Single Wall Carbon Nanotubes
Alignment and Deposition

A one-step process of solubilization of single wall carbon nanotubes (SWCNT) in an organic solvent has enabled us to polarize them asymmetrically in a dc electric field. Quaternary ammonium ion-capped SWCNTs readily suspend in organic solvents; under the influence of a dc electric field they assemble as stretched bundles anchored on the positive electrode. At low dc applied field (~ 40V) all the SWCNT from the suspension are deposited on the electrode, thus providing a simple methodology to design robust SWCNT films.  At higher applied voltages (>100V), the SWCNT bundles stretch out into the solution and orient themselves
perpendicular to the electrode surface. 

Solubilization of SWCNT in Organic Solvents

Purified SWCNTs synthesized by electric arc method (from SES Research ) were solubilized by mixing with tetraoctylammonium bromide (TOAB) in THF (10 mg SWCNT and 0.13 g TOAB in 25 ml THF). Sonication of the mixture for 20-30 minutes yields a stable dark suspension. We also solubilized SWCNT in TOAB/THF obtained from another source Nanonics. The black suspension was centrifuged at 10,000 rpm for approximately 10 minutes. The clear supernatant liquid containing unbound TOAB was discarded. This procedure was repeated and the final centrifugate, after removing the solvent was dried. The repeated washing and centrifuging procedure allowed us to discard any unbound TOAB from the SWCNT material.  The dried material consisting of TOAB bound SWCNT was readily suspendable in organic solvents.  Typically TOAB bound SWCNT was resuspended in 25 ml THF and sonicated for 10-15 minutes. Based on weight gain, capping of 1 mg TOAB per 10 mg of SWCNT is estimated. The quaternary ammonium salt, TOAB  allows solubilization by binding to the SWCNT through hydrophobic interactions of its alkyl chains.

Electrophoretic Deposition of SWCNT film on electrode surfaces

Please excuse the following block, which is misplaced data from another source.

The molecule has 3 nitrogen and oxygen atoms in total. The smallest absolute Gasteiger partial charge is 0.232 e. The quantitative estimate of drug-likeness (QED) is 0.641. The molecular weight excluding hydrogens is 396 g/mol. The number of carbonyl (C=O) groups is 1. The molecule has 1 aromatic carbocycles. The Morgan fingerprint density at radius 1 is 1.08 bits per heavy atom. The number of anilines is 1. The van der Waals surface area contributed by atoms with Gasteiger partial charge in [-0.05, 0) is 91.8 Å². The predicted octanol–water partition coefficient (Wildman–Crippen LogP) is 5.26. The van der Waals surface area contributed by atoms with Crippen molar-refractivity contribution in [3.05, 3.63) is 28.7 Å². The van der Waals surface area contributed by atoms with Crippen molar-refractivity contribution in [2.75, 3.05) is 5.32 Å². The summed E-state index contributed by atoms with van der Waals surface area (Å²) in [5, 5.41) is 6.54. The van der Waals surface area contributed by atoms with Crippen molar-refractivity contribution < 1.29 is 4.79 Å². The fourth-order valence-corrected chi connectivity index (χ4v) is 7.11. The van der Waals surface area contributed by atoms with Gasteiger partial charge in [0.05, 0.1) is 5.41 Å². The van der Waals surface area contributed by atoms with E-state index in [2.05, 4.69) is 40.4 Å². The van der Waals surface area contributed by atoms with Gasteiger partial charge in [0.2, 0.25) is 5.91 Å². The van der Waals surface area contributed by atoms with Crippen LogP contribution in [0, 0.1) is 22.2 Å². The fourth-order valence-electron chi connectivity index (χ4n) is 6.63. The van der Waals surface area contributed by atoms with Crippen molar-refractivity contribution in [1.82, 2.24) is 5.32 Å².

The electrophoresis is carried out in a 1 cm quartz cuvette.  The SWCNT solution is transferred into the electrophoretic cell.  Two optically transparent electrodes (conducting glass slides, cut  9 mm x 5 cm, to fit into the cell) were kept parallel to each other (~5 mm apart) in an electrophoretic cell.  When a dc voltage of ~ 40 V was applied, carbon nanotubes slowly move from the suspension towards the positive electrode. Continued application of dc voltage for 1-2 minutes results in the deposition of SWCNT film on the electrode surface.  The thickness of SWCNT films can be increased by increasing the time of electrophoretic deposition. These films are quite robust and are suitable for electrochemical, fuel cell, catalytic and photoelectrochemical  applications.

Stages of electrophoretic deposition: (a) SWCNT suspension in the cuvette, (b)  insertion of electrodes,  (c)  Immediately after  application of dc field  (d)  end of deposition cycle, and  (e) conducting glass electrode with SWCNT film and colorless solution in the cell.
G. Girishkumar; K. Vinodgoapal, Kamat, P. V. SWCNT Films for methanol oxidation, J. Phys. Chem. B 2004, 108, in press.

Macroscopic Alignment in dc field

SWCNT alignmentThe electrophoresis set up as described above can be used for alignment experiment.  When  dc voltage of >100 V is applied between the two conducting glass electrodes, the nanotubes instead of undergoing deposition, assembled into linear bundles extending across the space between the two electrodes. These bundles are well separated and aligned perpendicular to the electrode surface. When the dc field is turned off, the aligned nanotubes quickly bend downwards. When the field is restored the tubes align again in the horizontal direction. The sequence in Figure shows the reproducibility of attaining similar alignment during ON periods of dc field. The alignment of SWCNT bundles in a dc electric field and their response to repeated ON-OFF-ON cycles can also be seen in the Movie. 

Kamat, P. V., Thomas, K. G., Barazzouk, S., Girishkumar, G., Vinodgopal, K. and Meisel, D., Self-Assembled Linear Bundles of Single Wall Carbon Nanotubes and Their Alignment and Deposition as a Film in a DC-Field. J. Am. Chem. Soc., 2004, 126, 10757-10762.